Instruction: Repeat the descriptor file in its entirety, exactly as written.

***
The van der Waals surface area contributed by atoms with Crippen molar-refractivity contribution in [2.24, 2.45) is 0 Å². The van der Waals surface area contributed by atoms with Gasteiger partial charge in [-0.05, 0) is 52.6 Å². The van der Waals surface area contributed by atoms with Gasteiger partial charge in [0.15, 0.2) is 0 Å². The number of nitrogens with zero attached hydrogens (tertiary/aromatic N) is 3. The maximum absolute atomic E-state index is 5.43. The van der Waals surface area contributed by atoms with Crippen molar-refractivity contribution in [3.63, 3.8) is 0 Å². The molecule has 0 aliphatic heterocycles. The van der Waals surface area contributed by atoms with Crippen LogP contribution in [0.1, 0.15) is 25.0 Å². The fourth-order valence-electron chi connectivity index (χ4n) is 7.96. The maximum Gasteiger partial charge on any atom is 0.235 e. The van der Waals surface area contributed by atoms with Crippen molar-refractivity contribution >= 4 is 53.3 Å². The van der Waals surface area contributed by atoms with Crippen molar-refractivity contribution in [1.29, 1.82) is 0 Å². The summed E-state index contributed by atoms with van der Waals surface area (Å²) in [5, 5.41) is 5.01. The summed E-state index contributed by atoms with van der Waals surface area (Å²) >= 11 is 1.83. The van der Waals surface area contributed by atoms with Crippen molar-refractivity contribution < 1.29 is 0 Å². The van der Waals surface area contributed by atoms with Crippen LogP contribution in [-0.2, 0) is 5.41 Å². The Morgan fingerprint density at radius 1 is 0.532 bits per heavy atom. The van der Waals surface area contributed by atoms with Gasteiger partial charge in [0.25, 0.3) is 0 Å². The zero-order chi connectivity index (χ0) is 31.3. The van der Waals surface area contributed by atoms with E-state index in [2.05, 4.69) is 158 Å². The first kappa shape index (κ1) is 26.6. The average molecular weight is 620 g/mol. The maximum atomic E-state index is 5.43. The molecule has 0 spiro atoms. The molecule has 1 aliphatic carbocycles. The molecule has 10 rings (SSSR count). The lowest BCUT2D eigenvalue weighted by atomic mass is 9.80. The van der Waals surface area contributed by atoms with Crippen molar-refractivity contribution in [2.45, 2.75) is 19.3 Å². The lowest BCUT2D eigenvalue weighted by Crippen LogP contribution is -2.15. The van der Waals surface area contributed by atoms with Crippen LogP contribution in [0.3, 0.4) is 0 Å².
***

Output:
The van der Waals surface area contributed by atoms with Crippen molar-refractivity contribution in [2.24, 2.45) is 0 Å². The van der Waals surface area contributed by atoms with Gasteiger partial charge in [-0.05, 0) is 52.6 Å². The van der Waals surface area contributed by atoms with Gasteiger partial charge in [0.15, 0.2) is 0 Å². The number of nitrogens with zero attached hydrogens (tertiary/aromatic N) is 3. The maximum absolute atomic E-state index is 5.43. The van der Waals surface area contributed by atoms with Crippen molar-refractivity contribution in [3.63, 3.8) is 0 Å². The molecule has 0 aliphatic heterocycles. The van der Waals surface area contributed by atoms with Crippen LogP contribution in [0.1, 0.15) is 25.0 Å². The fourth-order valence-electron chi connectivity index (χ4n) is 7.96. The maximum Gasteiger partial charge on any atom is 0.235 e. The van der Waals surface area contributed by atoms with Crippen molar-refractivity contribution >= 4 is 53.3 Å². The van der Waals surface area contributed by atoms with Crippen molar-refractivity contribution in [1.29, 1.82) is 0 Å². The summed E-state index contributed by atoms with van der Waals surface area (Å²) in [5, 5.41) is 5.01. The summed E-state index contributed by atoms with van der Waals surface area (Å²) >= 11 is 1.83. The van der Waals surface area contributed by atoms with Crippen molar-refractivity contribution < 1.29 is 0 Å². The van der Waals surface area contributed by atoms with Crippen LogP contribution in [-0.2, 0) is 5.41 Å². The Morgan fingerprint density at radius 1 is 0.532 bits per heavy atom. The van der Waals surface area contributed by atoms with Gasteiger partial charge in [0.25, 0.3) is 0 Å². The zero-order chi connectivity index (χ0) is 31.3. The van der Waals surface area contributed by atoms with E-state index in [2.05, 4.69) is 158 Å². The first kappa shape index (κ1) is 26.6. The average molecular weight is 620 g/mol. The maximum atomic E-state index is 5.43. The molecule has 0 spiro atoms. The molecule has 1 aliphatic carbocycles. The molecule has 10 rings (SSSR count). The lowest BCUT2D eigenvalue weighted by atomic mass is 9.80. The van der Waals surface area contributed by atoms with Crippen molar-refractivity contribution in [2.45, 2.75) is 19.3 Å². The lowest BCUT2D eigenvalue weighted by Crippen LogP contribution is -2.15. The van der Waals surface area contributed by atoms with Crippen LogP contribution in [0.3, 0.4) is 0 Å².